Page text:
Seating is extremely comfortable, soft without being squishy and enough shape to the seats to provide ample back and hip support. The seats are powered up front and the driver’s includes power lumbar support.

Back seat riders had plenty of leg and headroom and complimented the seat comfort. The rear seats also split to fold for more cargo room, but with the car’s monster trunk, that may only be needed in extreme circumstances, like carrying a ladder.

The Chrysler 200 comes with a manual tilt/telescope steering wheel that’s wrapped in leather, but I found the wheel way too fat for my hands. Smaller drivers, which may include a large portion of women, may not appreciate the wheel’s heft. But there are oodles of buttons on the wheel to help the driver control everything from the digital trip computer (located between the speedo and tach), to an on-board phone, cruise control and several warning systems.

A great looking pod cluster and the blue is easy on the eyes at night.

Chrysler delivers a great looking, and adjustable, pod cluster, plus the blue is easy on the eyes at night.

A round shift knob, like that in a Jaguar, rests on the console, but does not raise and lower as in the Jag. It’s easy to use, but be careful not to confuse it with the radio volume knob, tuning knob or more likely, the large climate control knob. They all look similar, but vary in side.

Note too that this car is loaded with sensors, so you’d better be ready for a lot of beeping if you buy a Chrysler 200 similarly equipped to the test car. This one added a $1,295 package that included lane departure, forward collision warning, adaptive cruise control (buttons on the wheel) and parallel/perpendicular park assist. It also had rain-sensing wipers. Almost all these sensing systems emit a beep if you get close to something while parking. For instance, they’ll beep if the turn signal is on and there’s someone in the lane next to you, or when you are approaching another vehicle at possible accident speed.

I’m all for the warnings, and for any assist these systems give. But I’m just giving you, the readers, a heads up that you WILL hear a lot of beeps. Another warning, the roof’s A-pillar combines with the side mirrors to create a large blind spot. Taller drivers tell me it’s less of a problem, but us shorties can’t see over those mirrors.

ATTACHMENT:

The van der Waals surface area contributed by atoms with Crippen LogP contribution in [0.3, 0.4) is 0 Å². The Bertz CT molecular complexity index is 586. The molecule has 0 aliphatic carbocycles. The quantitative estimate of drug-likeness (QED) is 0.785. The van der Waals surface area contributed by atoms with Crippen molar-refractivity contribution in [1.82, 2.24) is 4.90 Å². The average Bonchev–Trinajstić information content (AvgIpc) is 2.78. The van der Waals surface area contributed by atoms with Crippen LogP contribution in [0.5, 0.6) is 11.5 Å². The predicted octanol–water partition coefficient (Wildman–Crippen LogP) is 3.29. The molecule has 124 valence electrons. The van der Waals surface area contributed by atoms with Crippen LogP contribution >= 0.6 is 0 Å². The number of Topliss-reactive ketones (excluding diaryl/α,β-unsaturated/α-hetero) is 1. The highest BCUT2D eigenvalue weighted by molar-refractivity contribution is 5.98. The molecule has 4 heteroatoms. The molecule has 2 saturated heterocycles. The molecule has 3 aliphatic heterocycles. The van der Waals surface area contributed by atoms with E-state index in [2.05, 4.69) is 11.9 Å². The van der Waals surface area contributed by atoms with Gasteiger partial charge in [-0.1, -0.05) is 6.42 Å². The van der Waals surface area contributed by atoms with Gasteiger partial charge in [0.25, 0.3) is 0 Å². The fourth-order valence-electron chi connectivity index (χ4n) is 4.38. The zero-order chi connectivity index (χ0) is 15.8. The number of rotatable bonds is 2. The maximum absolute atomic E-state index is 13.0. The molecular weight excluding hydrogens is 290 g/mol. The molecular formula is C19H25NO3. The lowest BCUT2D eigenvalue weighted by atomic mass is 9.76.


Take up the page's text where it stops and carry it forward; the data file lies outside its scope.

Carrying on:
Also part of a $1,395 package here was a navigation/sound group that included an upgraded HD radio with 9 Alpine speakers and a subwoofer, plus 506-watt Alpine amp, along with the nav and big 8.4-inch touchscreen. Naturally satellite radio and Uconnect also are part of the deal.

200bAnother $795 added LED fog lamps, HID headlamps and LED daytime running lights.

About the only thing the test car didn’t have was a sunroof. But it does have large overhead visors are that slide to block side sun. They also featured lighted vanity mirrors. Another plus, the console is several layers, with two cupholders and a pen holder on top, but that slides back under the armrest storage bin to open a large bin for various items, including electronic gadgets as this bin also houses a 12-volt outlet and several connections for portable electronics.

All told, a fine midsize car effort by Fiat/Chrysler. Let’s hope they can improve the ride and handling some to make it a stellar effort.

FAST Stats: 2015 Chrysler 200C AWD

Hits: Handsome styling outside, luxury look inside. Good power and AWD, plus room for five adults and a load of luggage. Above average ride too and big touchscreen and well-arranged dash and controls.

Misses: Transmission can feel abrupt at low city speeds. Steering is fairly vague and feels heavy, plus steering wheel is way too fat. A lot of sensors here, so the car is beeping at you, a lot and the A pillars are large, creating a blind spot.

Made in: Sterling Heights, Mich.
Engine: 3.6-liter VVT V6, 295 hp
Transmission: 9-speed automatic
Weight: 3,473 lbs.
Wheelbase: 108.0 in.
Length: 192.3 in.
Cargo: 16.0 cu.ft.
MPG: 18/29 (EPA)
MPG: 24.2 (tested)
Base Price: $30,195
Dealer’s Price: $30,067 (includes delivery)
Major Options:
Preferred package 26N (advanced brake assist, rain-sensing wipers, lane departure warning/lane keep assist, auto. high-beam control, forward collision warning, adaptive cruise control, blind spot warning/cross path detection, parallel/perpendicular part assist), $1,295
Navigation/Sound group I (GPS nav., GPS antenna input, Uconnect, 9 Alpine speakers w/subwoofer, HD radio, Alpine 506-watt amp, 8.4-inch touchscreen, Sirius XM Traffic/Travel), $1,395
Premium lighting group (HID headlamps, LED daytime running lights, LED fog lamps), $795
Delivery: $995
Test vehicle: $34,675
Sources: Chrysler, http://www.kbb.com
Photos: Chrysler

200c